NTP Plays Word Games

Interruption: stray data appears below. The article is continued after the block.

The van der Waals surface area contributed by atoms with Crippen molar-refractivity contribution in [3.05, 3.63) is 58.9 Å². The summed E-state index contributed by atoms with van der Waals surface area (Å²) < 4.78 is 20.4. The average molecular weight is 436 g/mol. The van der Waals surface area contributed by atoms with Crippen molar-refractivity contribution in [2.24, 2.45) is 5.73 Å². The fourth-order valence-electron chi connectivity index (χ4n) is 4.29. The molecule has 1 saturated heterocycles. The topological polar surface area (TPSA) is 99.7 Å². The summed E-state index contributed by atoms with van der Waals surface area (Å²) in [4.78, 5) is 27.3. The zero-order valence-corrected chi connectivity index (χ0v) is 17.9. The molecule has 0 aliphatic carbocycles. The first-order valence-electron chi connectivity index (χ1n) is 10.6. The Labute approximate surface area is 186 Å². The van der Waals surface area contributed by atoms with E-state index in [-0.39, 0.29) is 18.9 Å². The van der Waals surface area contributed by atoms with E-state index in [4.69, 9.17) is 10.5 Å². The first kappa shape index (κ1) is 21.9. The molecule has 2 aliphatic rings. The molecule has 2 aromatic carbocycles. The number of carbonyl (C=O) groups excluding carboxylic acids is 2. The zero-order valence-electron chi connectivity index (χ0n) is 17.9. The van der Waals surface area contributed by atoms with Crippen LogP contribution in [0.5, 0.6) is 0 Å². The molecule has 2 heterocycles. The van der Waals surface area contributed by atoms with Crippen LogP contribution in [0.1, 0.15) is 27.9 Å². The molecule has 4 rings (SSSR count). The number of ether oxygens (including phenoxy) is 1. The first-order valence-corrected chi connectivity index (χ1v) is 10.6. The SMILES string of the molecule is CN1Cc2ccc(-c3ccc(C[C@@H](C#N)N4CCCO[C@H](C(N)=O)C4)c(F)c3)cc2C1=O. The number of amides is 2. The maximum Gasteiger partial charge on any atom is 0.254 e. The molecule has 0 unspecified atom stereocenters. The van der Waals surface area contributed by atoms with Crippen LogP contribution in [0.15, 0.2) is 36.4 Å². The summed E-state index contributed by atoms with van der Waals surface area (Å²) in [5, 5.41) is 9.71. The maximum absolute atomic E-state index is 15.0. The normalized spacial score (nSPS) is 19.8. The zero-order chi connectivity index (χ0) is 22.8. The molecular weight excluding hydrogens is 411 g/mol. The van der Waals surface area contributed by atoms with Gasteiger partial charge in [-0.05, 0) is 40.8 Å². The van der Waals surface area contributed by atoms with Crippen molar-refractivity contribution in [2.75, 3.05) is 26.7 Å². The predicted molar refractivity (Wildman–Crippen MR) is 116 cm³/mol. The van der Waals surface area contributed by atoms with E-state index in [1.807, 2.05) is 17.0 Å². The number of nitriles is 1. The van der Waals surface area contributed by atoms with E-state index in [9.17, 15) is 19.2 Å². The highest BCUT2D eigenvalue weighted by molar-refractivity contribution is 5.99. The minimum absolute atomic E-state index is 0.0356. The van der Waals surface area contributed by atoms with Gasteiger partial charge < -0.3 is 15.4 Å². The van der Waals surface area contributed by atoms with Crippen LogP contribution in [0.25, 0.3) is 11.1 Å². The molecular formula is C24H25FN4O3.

Things are heating up in anticipation of tomorrow’s (Feb. 24 06) courtroom showdown between patent holding firm NTP and Blackberry maker, RIM. The patent office is in active “pass the buck” mode, issuing patent rejections in an obvious and public manner to ensure that Judge Spencer is publicly aware that the patents will eventually be eliminated forever. RIM is trading on each of these USPTO announcements, further publicizing that the NTP patents have been issued a “final rejection”. And NTP, well, NTP is trying to get around the language “final” by (correctly) noting that a “Final rejection” at the patent office is, in fact, not final. It’s true that after final rejection, NTP can appeal the decision at the USPTO, but that appeal will be tested by exactly the same USPTO panel that just issued the final rejection. Chances are almost nil that the NTP appeal will be successful. Then NTP can follow up in a circuit court, and then try to take their appeal to the Supreme Court. The chances of their success are very slim, but they can delay the invalidation of the patents, which only takes place after all appeals have been exhausted. It doesn’t matter to NTP whether the patents will someday be invalidated, they just need them in the short term – they don’t need to hold the winning cards, they just need to bluff long enough to try to win or settle the court case. At this point, though, Judge Spencer would be irresponsible to heavily and irrevocably penalize RIM on what he must know to be essentially invalid patents. No secret that Techdirt has taken a side on this issue, but to clarify our side, it’s NOT with RIM: we’re on the side of the American people, of true entrepreneurs and inventors. We see patent actions such as NTP’s as among the greatest systematic threats to the American Way, and to America’s dominance in technology development. The RIM-NTP case is the call to action on patent reform. We don’t have all the answers on how the patent system should be re-structured, but we’re smart enough to know when it’s broken.

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